Progressive taxation, prudent expenditure cuts needed to arrest surge in poverty

Pakistan is grappling with an alarming surge in poverty, which reached an unprecedented level due to the compounding impact of the Covid-19 pandemic and the devastating floods of 2022. 
“A comprehensive analysis spanning the years 2018-19 to 2022-23 reveals a grim reality, with grave implications for the well-being of the nation,” highlighted Muhammad Ali Kamal, an economic policy adviser at the Ministry of Planning, Development and Special Initiatives.
Talking to WealthPK, he added that efforts to quantify the 'poverty gap' revealed a staggering Rs1,950 billion deficit in 2022-23. “Despite a budgeted allocation of Rs687 billion for pro-poor spending in 2023-24, covering programmes such as the Benazir Income Support Programme, the social protection measures addressed only 35% of the existing poverty gap.”
Consequently, he said an estimated 45.5% of the population, equivalent to 110 million people, was now living below the poverty line. “This signifies an alarming increase of over 31 million individuals in just four years, constituting the highest-ever rise in poverty levels in the country's history.”
“Both 2019-20 and 2022-23 witnessed negative GDP growth, leading to an average annual GDP growth rate of a mere 2.7% over the four years. This stands in stark contrast to the annual population growth rate of 2.5%, resulting in a meagre cumulative increase of less than 1% in real per capita income since 2018-19,” he pointed out.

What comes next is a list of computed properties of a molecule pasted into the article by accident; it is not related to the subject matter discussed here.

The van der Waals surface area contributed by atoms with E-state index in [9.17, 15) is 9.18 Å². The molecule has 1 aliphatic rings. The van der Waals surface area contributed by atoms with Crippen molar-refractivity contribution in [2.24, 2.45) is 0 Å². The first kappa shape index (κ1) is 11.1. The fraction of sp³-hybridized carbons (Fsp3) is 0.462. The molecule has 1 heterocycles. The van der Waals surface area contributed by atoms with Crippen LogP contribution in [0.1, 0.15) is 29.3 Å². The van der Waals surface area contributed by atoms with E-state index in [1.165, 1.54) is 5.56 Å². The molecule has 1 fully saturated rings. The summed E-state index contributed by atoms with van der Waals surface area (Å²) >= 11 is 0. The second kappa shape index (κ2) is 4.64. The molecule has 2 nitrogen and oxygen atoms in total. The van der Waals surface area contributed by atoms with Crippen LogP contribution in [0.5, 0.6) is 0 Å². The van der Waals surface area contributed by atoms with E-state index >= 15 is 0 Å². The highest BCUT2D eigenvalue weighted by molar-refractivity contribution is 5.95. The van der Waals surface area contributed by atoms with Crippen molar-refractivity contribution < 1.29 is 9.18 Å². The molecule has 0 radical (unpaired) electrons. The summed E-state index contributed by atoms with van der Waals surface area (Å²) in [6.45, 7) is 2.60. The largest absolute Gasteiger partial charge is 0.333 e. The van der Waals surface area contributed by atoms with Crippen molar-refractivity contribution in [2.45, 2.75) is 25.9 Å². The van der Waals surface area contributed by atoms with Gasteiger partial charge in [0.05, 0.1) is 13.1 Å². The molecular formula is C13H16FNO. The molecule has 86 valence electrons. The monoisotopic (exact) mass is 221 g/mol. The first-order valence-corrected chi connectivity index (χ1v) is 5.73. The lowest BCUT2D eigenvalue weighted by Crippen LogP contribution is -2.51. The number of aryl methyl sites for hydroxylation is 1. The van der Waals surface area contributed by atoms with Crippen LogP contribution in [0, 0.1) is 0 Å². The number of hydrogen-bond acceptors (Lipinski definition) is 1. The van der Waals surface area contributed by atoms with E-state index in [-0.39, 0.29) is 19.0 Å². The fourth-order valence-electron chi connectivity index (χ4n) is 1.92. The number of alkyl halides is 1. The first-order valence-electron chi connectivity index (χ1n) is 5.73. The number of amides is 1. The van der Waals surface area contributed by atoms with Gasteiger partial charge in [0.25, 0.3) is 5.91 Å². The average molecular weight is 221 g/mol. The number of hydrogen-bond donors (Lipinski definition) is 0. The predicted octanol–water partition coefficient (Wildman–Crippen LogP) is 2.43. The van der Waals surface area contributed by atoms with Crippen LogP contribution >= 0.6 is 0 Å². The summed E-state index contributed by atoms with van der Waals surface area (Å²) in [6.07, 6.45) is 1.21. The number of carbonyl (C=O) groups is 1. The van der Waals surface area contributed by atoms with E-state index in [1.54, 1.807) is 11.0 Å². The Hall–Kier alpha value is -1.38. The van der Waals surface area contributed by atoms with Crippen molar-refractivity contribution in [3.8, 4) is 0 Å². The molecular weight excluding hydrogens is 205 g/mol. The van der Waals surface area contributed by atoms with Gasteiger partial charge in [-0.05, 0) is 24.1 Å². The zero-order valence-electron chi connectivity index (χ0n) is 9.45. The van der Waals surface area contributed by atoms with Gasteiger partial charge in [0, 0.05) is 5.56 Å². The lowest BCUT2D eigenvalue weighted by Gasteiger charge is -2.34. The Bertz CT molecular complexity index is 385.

Kamal said that the aftermath of 2018-19, marked by the onset of the Covid-19 pandemic and subsequent floods in 2022-23, further exacerbated the situation. “The macro-econometric model projects a concerning 23% increase in the incidence of poverty from 2018-19 to 2022-23.”
 “The measurement of poverty varies, with estimates ranging widely due to differing approaches. Official estimates tend to downplay the extent of poverty, showcasing a gradual decline. The Pakistan Economic Survey of 2021-22, based on the percentage of the population below the poverty line, reported a decline from 29.5% in 2013-14 to 21.9% in 2018-19,” he added.
However, the World Bank's estimates, employing an international poverty line of $3.65 per day, indicated a higher incidence, standing at 44.6% in 2013-14 and decreasing to 39.8% in 2018-19. 
The Social Policy and Development Centre suggested an estimate falling within this range, putting the poverty incidence at 37% in 2018-19.
The planning ministry’s economic policy adviser concluded that in light of the distressing scenario, policymakers must consider significant measures, including progressive taxation and prudent expenditure cuts, to bridge the widening gap and ensure the long-term sustainability of anti-poverty initiatives. “The fate of millions hangs in the balance, demanding swift and decisive action to avert a humanitarian crisis.”

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